Google boss according to Google

Cannes 2014: You always have to take any talk by Google at a conference like this with a relative pinch of salt. There’ll be a few mushy films designed to tug at the heart-strings, a lot of big claims, and a spot of ‘holier-than-thou’ quotes that can leave a few shifting a little uncomfortably in their seats.

But make no bones about it, some of the content that Google has to show is pioneering. It’s jaw-droppingly innovative and immensely exciting when you take a second to think at the potential implications.

This is precisely what Google uses the entire Cannes Lions festival to do. Not only have they a slot on the Speaker Podium, but they also have without doubt the best external exhibit too, the Creative Sandbox, which helps Google interact with delegates on a more intimate basis – allowing people to try out new tech, indulge in Google-branded freebies, and most importantly of all, drink beer and play Table Football.

Unknown-5At the Palais itself, Google’s Chief Business Officer Nikesh Arora (left) was selected this year to be the company’s mouthpiece for their Cannes Lions session. It proved to be a good move.

Yes, there were plenty of sickly films. Yes there were bold statements that only stopped a fraction short of claiming that Google is solving world peace. But the likeable Arora and the content on show ensured the session was my festival highlight so far.

“We are in the middle of a revolution,” Arora claimed. “Just think about some of the things that have disappeared in the past five years, and think about what might also disappear in the next five. DVD Players? Books? Cash? The rate of change is incredible.

And so if we are in a revolution, and if it really is Google driving it, what can we learn from them? Here, Arora shared a few thoughts and theories that he’d picked up from his time at Google.

Solve First Principles – Sometimes we can spend too much time trying to solve subsidiary problems, but if you really want to make a difference, you have to tackle problems from the ground up, you have to solve first principle problems.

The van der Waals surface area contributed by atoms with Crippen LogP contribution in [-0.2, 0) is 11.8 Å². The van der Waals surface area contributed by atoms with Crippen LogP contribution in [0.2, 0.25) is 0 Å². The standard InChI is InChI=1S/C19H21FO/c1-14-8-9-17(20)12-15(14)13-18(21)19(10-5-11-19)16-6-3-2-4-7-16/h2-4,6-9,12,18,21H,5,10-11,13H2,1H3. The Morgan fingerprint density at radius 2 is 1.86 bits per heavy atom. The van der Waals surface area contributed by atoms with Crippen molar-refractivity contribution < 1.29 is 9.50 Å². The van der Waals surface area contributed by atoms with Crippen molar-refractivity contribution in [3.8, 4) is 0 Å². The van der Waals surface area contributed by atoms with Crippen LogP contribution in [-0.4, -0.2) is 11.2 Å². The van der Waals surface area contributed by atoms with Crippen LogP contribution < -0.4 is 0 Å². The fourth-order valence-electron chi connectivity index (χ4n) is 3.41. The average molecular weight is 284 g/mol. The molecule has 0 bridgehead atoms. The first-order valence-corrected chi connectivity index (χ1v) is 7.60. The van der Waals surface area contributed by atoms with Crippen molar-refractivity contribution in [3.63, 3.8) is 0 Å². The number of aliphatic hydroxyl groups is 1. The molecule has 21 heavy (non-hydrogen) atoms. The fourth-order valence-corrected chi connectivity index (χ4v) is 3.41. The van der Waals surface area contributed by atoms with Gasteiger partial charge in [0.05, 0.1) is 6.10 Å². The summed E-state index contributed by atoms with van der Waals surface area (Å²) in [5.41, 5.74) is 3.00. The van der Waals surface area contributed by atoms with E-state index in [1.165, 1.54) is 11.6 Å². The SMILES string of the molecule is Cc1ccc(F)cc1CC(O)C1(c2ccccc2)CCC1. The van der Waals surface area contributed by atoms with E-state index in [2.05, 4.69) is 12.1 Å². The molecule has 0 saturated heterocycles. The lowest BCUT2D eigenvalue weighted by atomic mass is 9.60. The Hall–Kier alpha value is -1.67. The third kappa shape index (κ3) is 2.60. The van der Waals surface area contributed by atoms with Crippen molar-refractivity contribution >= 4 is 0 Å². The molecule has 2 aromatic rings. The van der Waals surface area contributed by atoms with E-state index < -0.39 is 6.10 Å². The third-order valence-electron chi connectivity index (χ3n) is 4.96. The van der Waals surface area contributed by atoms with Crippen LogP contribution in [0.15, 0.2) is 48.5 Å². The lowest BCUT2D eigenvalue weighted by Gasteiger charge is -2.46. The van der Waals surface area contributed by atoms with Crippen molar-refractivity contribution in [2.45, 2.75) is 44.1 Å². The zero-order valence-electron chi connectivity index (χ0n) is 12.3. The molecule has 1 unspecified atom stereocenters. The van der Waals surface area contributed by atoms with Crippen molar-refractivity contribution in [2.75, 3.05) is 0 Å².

Make the Complex Simple – This seems to already be a theme of the festival. Google are undoubtedly the experts in this area – you just have to look at how little the main page has changed over the years. By all means pedal hard in the background, but when it comes to technology in particular, you have to make things accessible to the wider public. Too many ingenious tech brands fail by not doing this.

Think 10x – Google has some amazing ‘moonshot’ projects that set out to do things that seem completely farfetched at the time. But with technology allowing us to do far more, there really are reasons to aim higher. That’s how you get a reputation for innovation in the way Google does. And why you have bloggers like me fawning over a company whose main core business is providing search results and selling advertising.

Some examples:

Have a Health Disregard for the Impossible – “Technology for technology’s sake is interesting,” Arora explained, “but being part of people’s lives is even more empowering…make radical improvements in small areas, do lots of different things…don’t just create products and services that try to change the world, but create platforms that allow everyone around the world to innovate.” See, told you Google loved a big, brash statement – but it’s an inspiring philosophy.

And there’s the rub. Google may be a lot of things to a lot of people. And it may be annoying reading more ‘pie in the sky’ quotes from them at an advertising industry conference. But if agencies actually lived by the guidelines provided by Arora above, wouldn’t the industry be a far more interesting place?

Back to top button